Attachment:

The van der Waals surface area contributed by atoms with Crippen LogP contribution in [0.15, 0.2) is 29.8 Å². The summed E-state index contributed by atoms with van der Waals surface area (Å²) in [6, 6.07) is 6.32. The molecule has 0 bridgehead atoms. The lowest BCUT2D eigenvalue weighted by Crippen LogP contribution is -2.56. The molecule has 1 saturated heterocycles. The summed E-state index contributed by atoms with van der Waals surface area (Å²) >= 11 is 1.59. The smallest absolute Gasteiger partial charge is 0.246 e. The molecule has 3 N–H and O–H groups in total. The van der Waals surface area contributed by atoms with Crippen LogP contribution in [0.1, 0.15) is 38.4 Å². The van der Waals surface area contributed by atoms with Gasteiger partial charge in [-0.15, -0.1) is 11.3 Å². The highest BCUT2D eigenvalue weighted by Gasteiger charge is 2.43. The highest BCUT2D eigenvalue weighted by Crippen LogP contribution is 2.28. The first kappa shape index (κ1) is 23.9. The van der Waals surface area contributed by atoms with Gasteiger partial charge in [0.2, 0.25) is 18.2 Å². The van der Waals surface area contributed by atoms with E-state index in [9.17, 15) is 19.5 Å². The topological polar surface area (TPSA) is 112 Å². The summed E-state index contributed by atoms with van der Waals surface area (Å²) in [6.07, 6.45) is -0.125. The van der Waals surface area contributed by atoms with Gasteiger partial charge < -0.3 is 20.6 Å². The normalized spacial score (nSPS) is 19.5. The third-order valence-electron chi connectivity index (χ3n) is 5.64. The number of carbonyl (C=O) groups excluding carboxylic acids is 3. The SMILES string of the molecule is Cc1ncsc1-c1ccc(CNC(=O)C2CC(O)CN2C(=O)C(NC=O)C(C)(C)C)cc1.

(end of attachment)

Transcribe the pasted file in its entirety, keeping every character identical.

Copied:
The van der Waals surface area contributed by atoms with Crippen LogP contribution in [0.15, 0.2) is 29.8 Å². The summed E-state index contributed by atoms with van der Waals surface area (Å²) in [6, 6.07) is 6.32. The molecule has 0 bridgehead atoms. The lowest BCUT2D eigenvalue weighted by Crippen LogP contribution is -2.56. The molecule has 1 saturated heterocycles. The summed E-state index contributed by atoms with van der Waals surface area (Å²) >= 11 is 1.59. The smallest absolute Gasteiger partial charge is 0.246 e. The molecule has 3 N–H and O–H groups in total. The van der Waals surface area contributed by atoms with Crippen LogP contribution in [0.1, 0.15) is 38.4 Å². The van der Waals surface area contributed by atoms with Gasteiger partial charge in [-0.15, -0.1) is 11.3 Å². The highest BCUT2D eigenvalue weighted by Gasteiger charge is 2.43. The highest BCUT2D eigenvalue weighted by Crippen LogP contribution is 2.28. The first kappa shape index (κ1) is 23.9. The van der Waals surface area contributed by atoms with Gasteiger partial charge in [0.2, 0.25) is 18.2 Å². The van der Waals surface area contributed by atoms with E-state index in [9.17, 15) is 19.5 Å². The topological polar surface area (TPSA) is 112 Å². The summed E-state index contributed by atoms with van der Waals surface area (Å²) in [6.07, 6.45) is -0.125. The van der Waals surface area contributed by atoms with Gasteiger partial charge < -0.3 is 20.6 Å². The normalized spacial score (nSPS) is 19.5. The third-order valence-electron chi connectivity index (χ3n) is 5.64. The number of carbonyl (C=O) groups excluding carboxylic acids is 3. The SMILES string of the molecule is Cc1ncsc1-c1ccc(CNC(=O)C2CC(O)CN2C(=O)C(NC=O)C(C)(C)C)cc1.